Q&A: Prevent urine scald

Head off urine scald with a few simple changes to your horse’s daily routine.
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Head off urine scald with a few simple changes to your horse’s daily routine.

Q: My boy Daryl has a nasty case of scald on the front of both hind cannon bones. The veterinarian says it is because he splatters his legs when he stales, and he gave me a shampoo that didn’t do much good. What else can I do?

A: How great to hear someone use the term “stales.” It brings back memories of the great horsemen of my youth! For those not familiar with the word, it means “urinate.”

Healthy adult horses don’t often get urine scald---irritation and scabbing caused when urine splashes onto the skin. If Daryl’s skin problem is truly scald, the first step is to rule out a urinary disorder as well as possibly a physical issue that prevents him from stretching out fully when he urinates. But given that you’ve already spoken to your veterinarian about this problem, I am going to assume your horse was examined and he is OK.

Next, I would wonder about his bedding. Urine is more likely to splash farther when it falls onto harder ground. If you can give him deeper bedding in his stall, so that the urine no longer splashes onto his skin, he should heal quickly. I know this may be harder than it sounds, especially if you are boarding or if he avoids staling in his stall.

If that doesn’t work, the next step is to apply a protectant to the skin that is getting splashed. Petroleum jelly or zinc oxide ointment (diaper rash medicine) forms a coating that protects the skin and encourages healing. Gently clean and dry the affected areas, and then keep a thick layer of ointment in place at all times. You should see improvement in two to three weeks. If Daryl is in an environment where he is going to continue splashing on himself, you may need to keep applying the ointment indefinitely.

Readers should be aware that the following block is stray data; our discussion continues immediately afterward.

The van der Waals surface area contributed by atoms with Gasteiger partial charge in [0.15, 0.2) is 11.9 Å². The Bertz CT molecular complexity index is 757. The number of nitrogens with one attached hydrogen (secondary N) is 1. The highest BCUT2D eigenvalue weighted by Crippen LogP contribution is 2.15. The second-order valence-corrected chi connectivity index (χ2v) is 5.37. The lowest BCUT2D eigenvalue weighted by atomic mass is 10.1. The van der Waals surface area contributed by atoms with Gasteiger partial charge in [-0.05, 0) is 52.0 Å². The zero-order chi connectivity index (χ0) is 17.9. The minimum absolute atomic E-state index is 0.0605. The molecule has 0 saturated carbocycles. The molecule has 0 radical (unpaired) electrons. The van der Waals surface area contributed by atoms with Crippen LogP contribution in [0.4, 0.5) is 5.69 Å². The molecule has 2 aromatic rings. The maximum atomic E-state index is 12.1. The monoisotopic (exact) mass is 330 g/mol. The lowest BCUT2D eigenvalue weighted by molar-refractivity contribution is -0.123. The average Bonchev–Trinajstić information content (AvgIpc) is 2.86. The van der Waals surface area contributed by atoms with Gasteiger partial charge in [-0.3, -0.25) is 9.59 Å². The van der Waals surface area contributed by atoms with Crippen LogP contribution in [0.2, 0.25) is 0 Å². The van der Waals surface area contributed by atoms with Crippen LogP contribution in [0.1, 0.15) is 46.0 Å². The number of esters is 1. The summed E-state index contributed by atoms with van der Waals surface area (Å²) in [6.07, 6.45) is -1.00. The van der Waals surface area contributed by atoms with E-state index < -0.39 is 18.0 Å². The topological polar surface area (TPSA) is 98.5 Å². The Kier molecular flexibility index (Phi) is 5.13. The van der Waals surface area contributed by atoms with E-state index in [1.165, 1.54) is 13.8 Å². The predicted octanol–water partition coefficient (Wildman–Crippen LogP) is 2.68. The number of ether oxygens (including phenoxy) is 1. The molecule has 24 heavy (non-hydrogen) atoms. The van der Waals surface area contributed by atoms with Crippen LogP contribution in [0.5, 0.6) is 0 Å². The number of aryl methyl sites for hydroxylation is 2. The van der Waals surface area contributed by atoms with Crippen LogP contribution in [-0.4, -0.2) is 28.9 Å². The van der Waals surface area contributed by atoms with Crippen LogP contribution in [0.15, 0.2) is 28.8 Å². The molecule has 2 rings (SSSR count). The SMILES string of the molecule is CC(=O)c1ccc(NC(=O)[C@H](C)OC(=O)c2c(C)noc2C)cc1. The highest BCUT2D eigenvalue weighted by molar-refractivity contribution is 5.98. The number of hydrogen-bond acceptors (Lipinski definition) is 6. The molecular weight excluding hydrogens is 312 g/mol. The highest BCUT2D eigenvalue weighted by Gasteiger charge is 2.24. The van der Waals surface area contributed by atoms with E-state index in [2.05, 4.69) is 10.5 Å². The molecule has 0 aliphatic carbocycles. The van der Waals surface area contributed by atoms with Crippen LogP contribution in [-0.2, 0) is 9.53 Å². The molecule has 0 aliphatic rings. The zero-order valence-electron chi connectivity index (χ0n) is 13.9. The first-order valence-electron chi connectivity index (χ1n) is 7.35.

If Daryl’s skin worsens or does not improve with treatment over the course of a month or so, it may be time to call your veterinarian back out. Many skin problems can look alike, so it is easy to misdiagnose something on a first visit. A second examination, perhaps with a biopsy or other diagnostic tests, may be needed.

For example, cannon keratosis, a form of oily seborrhea0, can easily be mistaken for urine scald. This thick, greasy dermatitis is more common in geldings and stallions, but it sometimes happens in mares, and it can be really pesky to wipe out. In this case, you need the prescription shampoo from your veterinarian, or a Betadine scrub, to break up the greasy coating and kill the bacteria underneath. This takes a long time to get under control, but it is not really painful or harmful in most horses. The key is to be persistent and gentle so that you don’t damage the skin as you treat the greasy crusts.

Good luck with caring for Daryl’s skin. It can be a challenge to get to the bottom of this kind of problem, but some perseverance in treatment can do a lot of good!

Melinda Freckleton, DVM, Haymarket Veterinary Service, Gainesville, Virginia

This article first appeared in EQUUS issue #457, October 2015.